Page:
» 12/11/2009, 00.00
Turkey prepares to join EU in a building confiscated from the Orthodox
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The new headquarters of the Secretariat for entry into the European Union is an old school of the minority Orthodox in Ortakoy, seized in '90. Embarrassment of Erdogan government and Europe.
Istanbul (AsiaNews) - Unbelievable but true: the headquarters of the Secretariat for the entry of Turkey into the European Union is a building confiscated from the Orthodox Christian community in the 90s. The building is located in Istanbul, in the well-known area of Ortakoy, under the first bridge over the Bosphorus.
Before the seizure, the building was used as a primary school for children of the minority Orthodox in Ortakoy. Here, once lived a thriving Orthodox community, now non-existent because of past purges against minorities, executed by the "secular" Turkish State.
Thanks to the policy of purging, the building and many other schools, at one point found themselves without students, unused and then confiscated. The forfeiture rule however prevented foundations - owners of buildings - from allocating them to different uses. The community of Ortakoy appealed to the administrative courts in Istanbul, which have yet to rule on the issue. In case of a ruling to the contrary, the Orthodox intend to apply to the court in Strasbourg. The inauguration of the Secretariat took place in the presence of Prime Minister Erdogan, accompanied by Minister for European Affairs Bajis and by various authorities and European representation.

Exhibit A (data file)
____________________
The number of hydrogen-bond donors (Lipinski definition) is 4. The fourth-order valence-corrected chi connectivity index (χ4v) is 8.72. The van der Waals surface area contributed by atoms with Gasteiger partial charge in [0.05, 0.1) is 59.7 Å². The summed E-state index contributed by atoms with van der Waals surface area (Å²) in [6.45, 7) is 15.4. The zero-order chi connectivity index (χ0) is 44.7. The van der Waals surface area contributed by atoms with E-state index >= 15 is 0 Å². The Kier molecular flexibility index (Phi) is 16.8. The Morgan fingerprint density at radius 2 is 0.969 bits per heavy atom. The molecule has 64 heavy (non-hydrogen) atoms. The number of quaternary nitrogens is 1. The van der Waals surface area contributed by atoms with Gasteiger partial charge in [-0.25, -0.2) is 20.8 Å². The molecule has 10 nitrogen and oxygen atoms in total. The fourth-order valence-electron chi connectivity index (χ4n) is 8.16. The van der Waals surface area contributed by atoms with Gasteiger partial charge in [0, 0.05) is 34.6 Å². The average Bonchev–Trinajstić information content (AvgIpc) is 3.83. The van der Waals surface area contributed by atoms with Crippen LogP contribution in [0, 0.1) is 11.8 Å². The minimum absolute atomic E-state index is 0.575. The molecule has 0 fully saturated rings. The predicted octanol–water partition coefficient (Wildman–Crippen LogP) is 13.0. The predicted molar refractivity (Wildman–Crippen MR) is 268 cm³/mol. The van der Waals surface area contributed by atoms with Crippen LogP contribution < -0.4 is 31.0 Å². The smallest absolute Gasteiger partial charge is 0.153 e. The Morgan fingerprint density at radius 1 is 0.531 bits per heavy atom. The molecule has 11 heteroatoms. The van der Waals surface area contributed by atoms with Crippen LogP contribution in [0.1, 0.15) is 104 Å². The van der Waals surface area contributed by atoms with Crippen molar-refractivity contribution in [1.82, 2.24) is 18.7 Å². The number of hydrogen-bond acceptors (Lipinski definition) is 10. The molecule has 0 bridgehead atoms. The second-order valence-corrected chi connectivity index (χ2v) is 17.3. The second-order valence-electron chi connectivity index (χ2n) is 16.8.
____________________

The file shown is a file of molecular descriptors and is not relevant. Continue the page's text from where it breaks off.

The event has aroused unease in diplomatic circles in Brussels, so much so that on the eve of the inauguration, a senior government official visited Patriarch Bartholomew I to let them know that the courts decision will be respected. The question also arises whether the current Turkish government aware of the building’s history.
Meanwhile in Brussels some discomfort is spreading towards politicians who are champions of Turkey’s entry into the EU. Ankara has not yet shown a convincing European orientation, it is believed that the "champions" are tied to the country by economic and financial interests.
One suggestion for resolving the issue comes from Lakis Vigas, representative of minorities in Turkey in the General Directorate of Foundations. Interviewed by the newspaper Milliyet on the case of Ortakoy, he says a possible solution would be if the Ortakoy foundation were granted the possibility to lease the building to the Turkish nation. This gesture would have a noble purpose: the entry of Turkey into the EU the "source of our hopes."
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